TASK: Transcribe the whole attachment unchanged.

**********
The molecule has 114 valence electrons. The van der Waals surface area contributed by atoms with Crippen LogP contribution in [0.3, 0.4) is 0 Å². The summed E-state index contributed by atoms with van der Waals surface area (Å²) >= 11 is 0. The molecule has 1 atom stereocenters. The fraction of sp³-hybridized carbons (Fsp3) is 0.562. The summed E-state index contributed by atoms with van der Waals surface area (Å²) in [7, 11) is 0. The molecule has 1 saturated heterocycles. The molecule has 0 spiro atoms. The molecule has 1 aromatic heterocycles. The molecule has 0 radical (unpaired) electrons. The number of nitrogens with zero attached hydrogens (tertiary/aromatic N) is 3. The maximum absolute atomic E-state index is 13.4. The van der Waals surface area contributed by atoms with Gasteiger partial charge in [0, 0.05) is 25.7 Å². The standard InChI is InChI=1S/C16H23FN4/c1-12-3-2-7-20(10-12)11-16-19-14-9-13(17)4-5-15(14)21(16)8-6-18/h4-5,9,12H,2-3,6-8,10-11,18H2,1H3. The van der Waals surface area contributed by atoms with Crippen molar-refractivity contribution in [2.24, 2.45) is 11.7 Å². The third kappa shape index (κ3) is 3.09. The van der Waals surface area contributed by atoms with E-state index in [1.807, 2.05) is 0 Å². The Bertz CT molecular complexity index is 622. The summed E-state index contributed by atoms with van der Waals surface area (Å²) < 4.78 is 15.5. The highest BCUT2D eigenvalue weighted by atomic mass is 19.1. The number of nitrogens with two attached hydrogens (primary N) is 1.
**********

The molecule has 114 valence electrons. The van der Waals surface area contributed by atoms with Crippen LogP contribution in [0.3, 0.4) is 0 Å². The summed E-state index contributed by atoms with van der Waals surface area (Å²) >= 11 is 0. The molecule has 1 atom stereocenters. The fraction of sp³-hybridized carbons (Fsp3) is 0.562. The summed E-state index contributed by atoms with van der Waals surface area (Å²) in [7, 11) is 0. The molecule has 1 saturated heterocycles. The molecule has 0 spiro atoms. The molecule has 1 aromatic heterocycles. The molecule has 0 radical (unpaired) electrons. The number of nitrogens with zero attached hydrogens (tertiary/aromatic N) is 3. The maximum absolute atomic E-state index is 13.4. The van der Waals surface area contributed by atoms with Gasteiger partial charge in [0, 0.05) is 25.7 Å². The standard InChI is InChI=1S/C16H23FN4/c1-12-3-2-7-20(10-12)11-16-19-14-9-13(17)4-5-15(14)21(16)8-6-18/h4-5,9,12H,2-3,6-8,10-11,18H2,1H3. The van der Waals surface area contributed by atoms with Crippen molar-refractivity contribution in [2.24, 2.45) is 11.7 Å². The third kappa shape index (κ3) is 3.09. The van der Waals surface area contributed by atoms with E-state index in [1.807, 2.05) is 0 Å². The Bertz CT molecular complexity index is 622. The summed E-state index contributed by atoms with van der Waals surface area (Å²) < 4.78 is 15.5. The highest BCUT2D eigenvalue weighted by atomic mass is 19.1. The number of nitrogens with two attached hydrogens (primary N) is 1.